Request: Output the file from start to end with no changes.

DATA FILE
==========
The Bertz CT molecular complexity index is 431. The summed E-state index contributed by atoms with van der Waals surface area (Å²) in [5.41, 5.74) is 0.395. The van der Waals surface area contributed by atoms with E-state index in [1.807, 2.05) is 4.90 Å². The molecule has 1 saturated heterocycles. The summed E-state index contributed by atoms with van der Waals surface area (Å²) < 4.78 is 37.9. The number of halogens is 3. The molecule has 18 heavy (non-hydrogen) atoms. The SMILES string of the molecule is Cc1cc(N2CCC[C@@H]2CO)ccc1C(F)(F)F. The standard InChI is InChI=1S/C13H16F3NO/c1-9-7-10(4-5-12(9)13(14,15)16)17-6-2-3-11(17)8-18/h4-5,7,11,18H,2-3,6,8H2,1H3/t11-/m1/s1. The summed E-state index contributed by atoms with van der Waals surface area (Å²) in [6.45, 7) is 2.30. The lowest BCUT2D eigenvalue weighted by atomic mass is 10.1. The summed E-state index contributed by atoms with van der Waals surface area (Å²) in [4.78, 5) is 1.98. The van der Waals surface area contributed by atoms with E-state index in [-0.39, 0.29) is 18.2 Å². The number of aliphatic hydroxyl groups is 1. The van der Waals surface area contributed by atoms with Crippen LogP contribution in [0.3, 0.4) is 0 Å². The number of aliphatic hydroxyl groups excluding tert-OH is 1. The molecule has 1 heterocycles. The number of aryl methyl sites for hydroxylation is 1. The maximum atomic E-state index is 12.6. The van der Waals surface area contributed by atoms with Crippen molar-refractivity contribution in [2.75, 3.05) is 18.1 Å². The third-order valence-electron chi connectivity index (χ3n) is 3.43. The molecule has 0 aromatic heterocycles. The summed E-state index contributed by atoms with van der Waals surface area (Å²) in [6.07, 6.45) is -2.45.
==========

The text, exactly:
The Bertz CT molecular complexity index is 431. The summed E-state index contributed by atoms with van der Waals surface area (Å²) in [5.41, 5.74) is 0.395. The van der Waals surface area contributed by atoms with E-state index in [1.807, 2.05) is 4.90 Å². The molecule has 1 saturated heterocycles. The summed E-state index contributed by atoms with van der Waals surface area (Å²) < 4.78 is 37.9. The number of halogens is 3. The molecule has 18 heavy (non-hydrogen) atoms. The SMILES string of the molecule is Cc1cc(N2CCC[C@@H]2CO)ccc1C(F)(F)F. The standard InChI is InChI=1S/C13H16F3NO/c1-9-7-10(4-5-12(9)13(14,15)16)17-6-2-3-11(17)8-18/h4-5,7,11,18H,2-3,6,8H2,1H3/t11-/m1/s1. The summed E-state index contributed by atoms with van der Waals surface area (Å²) in [6.45, 7) is 2.30. The lowest BCUT2D eigenvalue weighted by atomic mass is 10.1. The summed E-state index contributed by atoms with van der Waals surface area (Å²) in [4.78, 5) is 1.98. The van der Waals surface area contributed by atoms with E-state index in [-0.39, 0.29) is 18.2 Å². The number of aliphatic hydroxyl groups is 1. The van der Waals surface area contributed by atoms with Crippen LogP contribution in [0.3, 0.4) is 0 Å². The number of aliphatic hydroxyl groups excluding tert-OH is 1. The molecule has 1 heterocycles. The number of aryl methyl sites for hydroxylation is 1. The maximum atomic E-state index is 12.6. The van der Waals surface area contributed by atoms with Crippen molar-refractivity contribution in [2.75, 3.05) is 18.1 Å². The third-order valence-electron chi connectivity index (χ3n) is 3.43. The molecule has 0 aromatic heterocycles. The summed E-state index contributed by atoms with van der Waals surface area (Å²) in [6.07, 6.45) is -2.45.